The Laywomen of the Vela Perpetua: Gender, Religion, and Political Culture in Mexico, 1750–1930

Saturday, January 9, 2010: 10:00 AM
America's Cup B (Hyatt)
Margaret Chowning , University of California, Berkeley, Berkely, CA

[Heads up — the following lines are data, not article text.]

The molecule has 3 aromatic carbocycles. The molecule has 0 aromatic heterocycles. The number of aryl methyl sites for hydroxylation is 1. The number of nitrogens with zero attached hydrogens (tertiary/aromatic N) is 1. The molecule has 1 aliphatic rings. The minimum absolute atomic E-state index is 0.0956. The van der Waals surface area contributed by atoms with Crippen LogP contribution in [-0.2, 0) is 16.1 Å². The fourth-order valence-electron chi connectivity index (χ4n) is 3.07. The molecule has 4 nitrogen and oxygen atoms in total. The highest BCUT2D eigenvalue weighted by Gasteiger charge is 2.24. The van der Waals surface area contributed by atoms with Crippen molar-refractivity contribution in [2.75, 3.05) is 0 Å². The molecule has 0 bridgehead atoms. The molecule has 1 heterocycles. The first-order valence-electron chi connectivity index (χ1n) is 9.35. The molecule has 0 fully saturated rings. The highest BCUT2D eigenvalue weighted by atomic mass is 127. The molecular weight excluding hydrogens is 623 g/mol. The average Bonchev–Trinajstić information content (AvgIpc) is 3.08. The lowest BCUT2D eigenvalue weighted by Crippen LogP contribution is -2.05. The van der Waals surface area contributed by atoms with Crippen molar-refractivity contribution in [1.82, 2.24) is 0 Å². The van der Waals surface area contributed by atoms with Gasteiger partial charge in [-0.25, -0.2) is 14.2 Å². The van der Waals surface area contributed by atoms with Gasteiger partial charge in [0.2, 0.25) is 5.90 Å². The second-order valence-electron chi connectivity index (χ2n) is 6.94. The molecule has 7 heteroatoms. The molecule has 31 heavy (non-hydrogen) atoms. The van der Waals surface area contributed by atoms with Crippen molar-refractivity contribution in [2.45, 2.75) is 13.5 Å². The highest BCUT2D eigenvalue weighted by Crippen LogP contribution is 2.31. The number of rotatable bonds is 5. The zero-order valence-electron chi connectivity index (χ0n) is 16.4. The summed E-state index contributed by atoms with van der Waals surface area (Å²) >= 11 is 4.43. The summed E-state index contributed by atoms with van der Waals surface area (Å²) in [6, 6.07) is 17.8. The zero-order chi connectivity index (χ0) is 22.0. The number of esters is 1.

Urban cofradías, especially in colonial Mexico City, have received a fair amount of attention from historians.  However, we have a much less clear picture of what happened to these cofradías after independence, and what kinds of institutions, if any, emerged to take their place in the first half of the nineteenth century.  Furthermore, one area in which even the colonial Mexico City literature is deficient is gender analysis, despite a wealth of studies for Catholic Europe (and Protestant North America) documenting the “feminization of religion” and of religious institutions beginning in the eighteenth century, and evaluating the importance of this phenomenon for an understanding of religious modernization. This paper addresses some of these gaps in the literature, analyzing changes in the composition and function of cofradías over time and space (with a focus on the archbishoprics of Mexico, Michoacan, and Guadalajara), with a central focus on the role of women.  To anticipate my conclusions, the most successful adaptations made by church and laity to changed circumstances after independence were pious associations composed primarily of and (more importantly) led by women.  The earliest of these was the Vela Perpetua, an institution that originated in San Miguel de Allende in 1840 and spread rapidly through the regions that—perhaps not coincidentally—provided the most active support for the Cristero movement over eighty years later.  Well before this, however, the Vela Perpetua and the other female-dominated pious associations that followed its lead re-shaped and re-invigorated pious practices at the community and neighborhood level in the dioceses of Michoacán and Guadalajara.  The emergence of stronger institutional roles in the Church for laywomen can be seen as having significant implications in a political world in which the position of the Church depended not only on the savvy of its bishops, but also on the strength of its grassroots organizations. 
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